Tax Tips for American Expats Living in Mexico

Tax Tips for American Expats Living in Mexico

It’s easy to understand why so many Americans choose to live, work, or retire in Mexico. If anything, it’s hard not to envy them. Mexico’s beaches, Spanish colonial cities, climate, delicious cuisine, and friendly people make for an incredible combination.   Americans living in Mexico are still liable to file an annual federal tax return to the IRS though, as well as a Mexican tax return.  

Both countries tax on worldwide income, however there are measures in place to prevent the same income being taxed twice. Read on to learn everything you need to know about your tax obligations if you’re an American expat in Mexico.

Mexican tax requirements and dates

If you are a resident in Mexico, you are required to file an annual tax return declaring your worldwide income. You are considered to be resident in Mexico is you have a permanent home in Mexico, or if more than 50% of your worldwide annual income in a calendar year is generated in Mexico, or if the core of your professional activities is located in Mexico.

The tax year in Mexico is the same as in the US, which is to say from January 1st through to December 31st. Mexican tax returns must to be filed with the Servicio de Administración Tributaria and tax paid by April 30th of the following tax year.

US tax requirements and dates

Any taxes owed to the IRS must be paid by April 15th, just as if you were living in the US. The filing date for expats however (still form 1040) is June 15th, with an extension available until October 15th, which you can request online.

FATCA

The Foreign Account Tax Compliant Act (FATCA) meanwhile requires US expats to attach a form 8938 to their annual return declaring any overseas earnings and assets above a certain threshold.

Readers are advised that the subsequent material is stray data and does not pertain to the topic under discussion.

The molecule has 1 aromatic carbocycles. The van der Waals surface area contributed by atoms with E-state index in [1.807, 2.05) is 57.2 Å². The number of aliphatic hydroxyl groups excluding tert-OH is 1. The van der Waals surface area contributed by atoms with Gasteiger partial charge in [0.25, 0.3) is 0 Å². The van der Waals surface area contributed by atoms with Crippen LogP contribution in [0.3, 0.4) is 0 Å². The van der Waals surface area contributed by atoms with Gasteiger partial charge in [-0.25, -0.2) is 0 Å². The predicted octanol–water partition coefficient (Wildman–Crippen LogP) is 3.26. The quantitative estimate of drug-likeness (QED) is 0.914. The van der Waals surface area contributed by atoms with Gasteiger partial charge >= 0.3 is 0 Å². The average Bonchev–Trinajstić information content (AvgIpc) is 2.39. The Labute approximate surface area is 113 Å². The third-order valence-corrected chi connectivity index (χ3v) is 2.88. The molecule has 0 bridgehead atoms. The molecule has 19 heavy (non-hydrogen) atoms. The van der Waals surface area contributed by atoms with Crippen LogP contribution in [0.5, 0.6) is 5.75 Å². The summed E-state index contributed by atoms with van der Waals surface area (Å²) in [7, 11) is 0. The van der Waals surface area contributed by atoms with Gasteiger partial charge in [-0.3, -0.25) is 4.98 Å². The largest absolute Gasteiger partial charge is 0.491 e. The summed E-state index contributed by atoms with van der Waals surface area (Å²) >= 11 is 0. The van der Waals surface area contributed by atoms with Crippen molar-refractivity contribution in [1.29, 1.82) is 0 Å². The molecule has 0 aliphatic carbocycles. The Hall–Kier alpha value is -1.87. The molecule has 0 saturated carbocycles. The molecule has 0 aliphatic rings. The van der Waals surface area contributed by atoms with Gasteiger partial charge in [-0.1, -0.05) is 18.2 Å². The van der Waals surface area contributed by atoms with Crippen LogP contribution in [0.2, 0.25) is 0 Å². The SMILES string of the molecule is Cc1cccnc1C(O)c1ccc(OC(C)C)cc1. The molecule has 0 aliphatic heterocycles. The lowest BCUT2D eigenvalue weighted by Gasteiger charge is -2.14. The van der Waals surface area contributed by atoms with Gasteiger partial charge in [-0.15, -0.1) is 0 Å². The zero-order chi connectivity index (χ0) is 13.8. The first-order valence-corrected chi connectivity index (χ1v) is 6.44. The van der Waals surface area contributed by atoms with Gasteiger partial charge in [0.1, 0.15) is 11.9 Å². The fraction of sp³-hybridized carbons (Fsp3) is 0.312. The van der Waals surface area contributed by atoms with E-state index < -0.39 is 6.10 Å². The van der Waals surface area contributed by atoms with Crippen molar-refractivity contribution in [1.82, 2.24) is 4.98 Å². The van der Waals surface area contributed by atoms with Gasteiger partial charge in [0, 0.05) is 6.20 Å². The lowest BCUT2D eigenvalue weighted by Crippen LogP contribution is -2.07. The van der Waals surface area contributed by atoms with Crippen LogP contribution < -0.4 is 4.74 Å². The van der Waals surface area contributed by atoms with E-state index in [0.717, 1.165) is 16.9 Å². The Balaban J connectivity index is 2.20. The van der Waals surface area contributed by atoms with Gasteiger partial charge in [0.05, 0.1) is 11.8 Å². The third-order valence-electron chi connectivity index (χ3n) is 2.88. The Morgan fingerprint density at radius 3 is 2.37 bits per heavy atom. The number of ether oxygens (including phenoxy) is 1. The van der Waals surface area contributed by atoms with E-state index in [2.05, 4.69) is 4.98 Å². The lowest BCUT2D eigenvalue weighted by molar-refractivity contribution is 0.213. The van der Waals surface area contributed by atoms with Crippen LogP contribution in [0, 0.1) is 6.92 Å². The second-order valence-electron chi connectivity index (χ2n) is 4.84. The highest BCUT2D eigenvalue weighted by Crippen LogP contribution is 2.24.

FBAR

Furthermore, expats who have at least ten thousand dollars in total in bank accounts outside the US at any time during the tax year must also submit an FBAR (Foreign Bank Account Report) declaring their overseas bank accounts. In practice this means a form 114 which should be filed online by October 15th.

Preventing double taxation

The US and Mexico have a Double Taxation Treaty in place to prevent people being taxed on the same income twice. The IRS also has several other measures in place, including:

The Foreign Earned Income Exclusion relieves US expats from paying tax on about the first $100 thousand of income earned abroad. The exclusion can be claimed using Form 2555, attached to your annual return. If you are married to a US citizen or green card holder who also has foreign income, you can both claim up to the full amount.

– If you earn more than the maximum Foreign Earned Income Exclusion allowance, the Foreign Tax Credit allows you to claim as a credit against your US liability a dollar for every dollar of income tax you’ve paid in your country of residence.

– If you are renting (rather than own) your home in Mexico, the Foreign Housing Exclusion allows you to claim expenses including rent, utility bills, insurance, and parking as tax deductible, normally up to the value of 30% of the Foreign Earned Income Exclusion.

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